We also learned that lenders needed a solution that made it easy to sell loans to the secondary market while retaining servicing. This is crucial for financial institutions that want to maintain enough liquidity to generate more loans to help their customers attain homeownership. Of course, the added benefit to selling loans servicing-retained is additional revenue and establishing a close relationship with the borrower for future transactions and earnings potential. 

Finally, over the years we’ve observed the increasing role of automation in the mortgage industry. During our early years, we developed tightly integrated interfaces with core processing systems to allow greater efficiencies. We’ve also automated many previously manual tasks to help our customers save time and money, including the development of APIs to accommodate repetitive tasks whether daily, monthly or annually.  These automated solutions help customers accurately run programs and various events as needed and eliminate after-hours work, which helps attain a better work/life balance. 

Q: What have been the biggest changes you’ve seen in the mortgage servicing industry? What has stayed the same since 1983? 

Graham: One of the biggest changes we’ve seen is the shift from many of the manual processes early on to increased automation and much heavier reliance on software today. This shift has resulted in greater efficiency and better compliance. Manual tasks were time consuming and prone to errors, but it was also at a time when staff had more in-depth industry knowledge and could actually perform these tasks manually. Today, the level of mortgage industry knowledge and servicing experience of staff tends to be on the light side. The reliance on automation and software to perform what used to be manual tasks requiring greater knowledge and experience is a positive outcome on how far we’ve come with technology.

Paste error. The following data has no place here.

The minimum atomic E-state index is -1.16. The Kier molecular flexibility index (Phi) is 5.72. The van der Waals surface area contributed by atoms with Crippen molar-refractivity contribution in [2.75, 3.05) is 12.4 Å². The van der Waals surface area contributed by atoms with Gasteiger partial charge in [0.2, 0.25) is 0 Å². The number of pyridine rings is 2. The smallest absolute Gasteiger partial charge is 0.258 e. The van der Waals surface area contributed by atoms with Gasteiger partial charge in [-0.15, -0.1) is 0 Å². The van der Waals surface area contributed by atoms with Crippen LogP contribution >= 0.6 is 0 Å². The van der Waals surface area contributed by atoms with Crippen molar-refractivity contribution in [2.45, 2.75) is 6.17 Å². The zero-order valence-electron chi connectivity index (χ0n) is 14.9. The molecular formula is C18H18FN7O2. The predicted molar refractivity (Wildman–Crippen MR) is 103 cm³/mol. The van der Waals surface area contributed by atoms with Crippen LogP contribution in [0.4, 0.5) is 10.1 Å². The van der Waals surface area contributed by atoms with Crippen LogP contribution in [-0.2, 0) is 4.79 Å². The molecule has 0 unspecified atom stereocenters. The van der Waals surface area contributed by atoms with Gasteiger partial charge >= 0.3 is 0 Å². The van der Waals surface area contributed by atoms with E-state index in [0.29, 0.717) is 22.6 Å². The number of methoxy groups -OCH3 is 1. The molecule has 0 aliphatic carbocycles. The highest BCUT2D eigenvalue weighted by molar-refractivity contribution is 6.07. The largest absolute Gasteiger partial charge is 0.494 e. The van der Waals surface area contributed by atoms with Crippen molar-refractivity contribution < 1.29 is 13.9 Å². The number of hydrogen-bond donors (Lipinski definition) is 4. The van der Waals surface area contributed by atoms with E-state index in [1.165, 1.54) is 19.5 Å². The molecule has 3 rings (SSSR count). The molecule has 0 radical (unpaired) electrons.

On the flip side, relying on mortgage software to perform servicing operations without being able to verify the outcome and explain the process to borrowers is problematic. Too much reliance on software isn’t always a good thing, especially since bad data into software can yield incorrect results. Mortgage servicers still need to understand the processes and know how to perform the tasks that are being automated.  

We’ve also seen major changes in how servicers do their jobs, often due to regulatory changes. 

For example, RESPA changes in the late 1990s caused major changes to escrow analysis. The new Credit Bureau reporting format, Metro 2, created by the CDIA (Consumer Data Industry Association) in 1997 pushed the industry to standardize reporting.

As for what has stayed the same, three things are just as important today as they were in 1983: User-friendly software; regularly updating software to meet changing regulatory requirements; and excellent customer support and training.

Q: What are the most significant challenges or needs that mortgage servicers face today? How is software helping them address those challenges?

Graham: Our customers tell us they are struggling with hiring experienced staff, and they rely on mortgage servicing software to help bridge the gap. Partnering with a vendor that provides outstanding system support is key.

Mortgage servicers need solutions that support work/life balance. Automating servicing programs and processes (such as end of day or end of month processes) can alleviate the need to work late hours or weekends.  

Mortgage servicing software and web applications help servicers deal with a staffing gap by providing borrowers with real-time access to their mortgage information. This can take many forms, such as via a home banking system, mobile responsive web application or audio response system. These tools help reduce the call volume to a servicer.

Finally, mortgage servicing software helps servicers handle periodic increases in delinquencies. Servicing software helps servicers be proactive in keeping borrowers current and reactive to borrowers that struggle to avoid foreclosure as they work toward a solution to stay in their homes.